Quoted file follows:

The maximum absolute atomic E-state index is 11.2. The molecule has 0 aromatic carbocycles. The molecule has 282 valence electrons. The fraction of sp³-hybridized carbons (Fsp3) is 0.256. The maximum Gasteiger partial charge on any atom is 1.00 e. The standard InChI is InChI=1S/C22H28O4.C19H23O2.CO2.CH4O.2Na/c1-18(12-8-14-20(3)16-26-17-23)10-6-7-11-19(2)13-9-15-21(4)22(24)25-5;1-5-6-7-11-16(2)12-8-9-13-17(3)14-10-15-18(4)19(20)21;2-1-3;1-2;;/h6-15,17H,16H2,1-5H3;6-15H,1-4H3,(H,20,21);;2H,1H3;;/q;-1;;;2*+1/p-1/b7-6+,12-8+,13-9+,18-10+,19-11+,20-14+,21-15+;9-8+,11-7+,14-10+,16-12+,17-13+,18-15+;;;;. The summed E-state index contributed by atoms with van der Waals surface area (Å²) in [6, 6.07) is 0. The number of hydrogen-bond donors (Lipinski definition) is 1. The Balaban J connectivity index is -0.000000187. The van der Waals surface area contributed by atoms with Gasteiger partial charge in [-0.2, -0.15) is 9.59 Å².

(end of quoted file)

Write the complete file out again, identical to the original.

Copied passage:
The maximum absolute atomic E-state index is 11.2. The molecule has 0 aromatic carbocycles. The molecule has 282 valence electrons. The fraction of sp³-hybridized carbons (Fsp3) is 0.256. The maximum Gasteiger partial charge on any atom is 1.00 e. The standard InChI is InChI=1S/C22H28O4.C19H23O2.CO2.CH4O.2Na/c1-18(12-8-14-20(3)16-26-17-23)10-6-7-11-19(2)13-9-15-21(4)22(24)25-5;1-5-6-7-11-16(2)12-8-9-13-17(3)14-10-15-18(4)19(20)21;2-1-3;1-2;;/h6-15,17H,16H2,1-5H3;6-15H,1-4H3,(H,20,21);;2H,1H3;;/q;-1;;;2*+1/p-1/b7-6+,12-8+,13-9+,18-10+,19-11+,20-14+,21-15+;9-8+,11-7+,14-10+,16-12+,17-13+,18-15+;;;;. The summed E-state index contributed by atoms with van der Waals surface area (Å²) in [6, 6.07) is 0. The number of hydrogen-bond donors (Lipinski definition) is 1. The Balaban J connectivity index is -0.000000187. The van der Waals surface area contributed by atoms with Gasteiger partial charge in [-0.2, -0.15) is 9.59 Å².